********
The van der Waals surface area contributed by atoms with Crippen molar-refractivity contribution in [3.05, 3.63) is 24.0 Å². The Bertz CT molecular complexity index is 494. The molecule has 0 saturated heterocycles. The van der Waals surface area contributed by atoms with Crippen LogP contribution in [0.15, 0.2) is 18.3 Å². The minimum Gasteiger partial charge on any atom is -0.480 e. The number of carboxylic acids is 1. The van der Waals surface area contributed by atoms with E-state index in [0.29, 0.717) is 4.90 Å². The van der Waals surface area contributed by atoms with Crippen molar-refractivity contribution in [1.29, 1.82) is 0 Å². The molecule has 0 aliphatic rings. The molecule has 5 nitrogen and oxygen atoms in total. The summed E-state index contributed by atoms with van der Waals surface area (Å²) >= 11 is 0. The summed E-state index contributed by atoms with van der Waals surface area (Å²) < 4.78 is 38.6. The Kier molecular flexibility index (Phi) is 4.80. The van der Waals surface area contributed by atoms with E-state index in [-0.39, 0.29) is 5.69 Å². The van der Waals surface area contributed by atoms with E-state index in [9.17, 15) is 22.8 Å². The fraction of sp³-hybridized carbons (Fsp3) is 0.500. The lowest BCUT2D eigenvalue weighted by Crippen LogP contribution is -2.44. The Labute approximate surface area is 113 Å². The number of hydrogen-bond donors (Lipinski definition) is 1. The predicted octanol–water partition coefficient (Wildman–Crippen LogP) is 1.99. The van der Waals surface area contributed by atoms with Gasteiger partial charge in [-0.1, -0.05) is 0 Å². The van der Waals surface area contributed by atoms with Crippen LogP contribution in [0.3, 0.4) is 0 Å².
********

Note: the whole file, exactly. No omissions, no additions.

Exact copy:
The van der Waals surface area contributed by atoms with Crippen molar-refractivity contribution in [3.05, 3.63) is 24.0 Å². The Bertz CT molecular complexity index is 494. The molecule has 0 saturated heterocycles. The van der Waals surface area contributed by atoms with Crippen LogP contribution in [0.15, 0.2) is 18.3 Å². The minimum Gasteiger partial charge on any atom is -0.480 e. The number of carboxylic acids is 1. The van der Waals surface area contributed by atoms with E-state index in [0.29, 0.717) is 4.90 Å². The van der Waals surface area contributed by atoms with Crippen molar-refractivity contribution in [1.29, 1.82) is 0 Å². The molecule has 0 aliphatic rings. The molecule has 5 nitrogen and oxygen atoms in total. The summed E-state index contributed by atoms with van der Waals surface area (Å²) >= 11 is 0. The summed E-state index contributed by atoms with van der Waals surface area (Å²) < 4.78 is 38.6. The Kier molecular flexibility index (Phi) is 4.80. The van der Waals surface area contributed by atoms with E-state index in [-0.39, 0.29) is 5.69 Å². The van der Waals surface area contributed by atoms with E-state index in [9.17, 15) is 22.8 Å². The fraction of sp³-hybridized carbons (Fsp3) is 0.500. The lowest BCUT2D eigenvalue weighted by Crippen LogP contribution is -2.44. The Labute approximate surface area is 113 Å². The number of hydrogen-bond donors (Lipinski definition) is 1. The predicted octanol–water partition coefficient (Wildman–Crippen LogP) is 1.99. The van der Waals surface area contributed by atoms with Gasteiger partial charge in [-0.1, -0.05) is 0 Å². The van der Waals surface area contributed by atoms with Crippen LogP contribution in [0.3, 0.4) is 0 Å².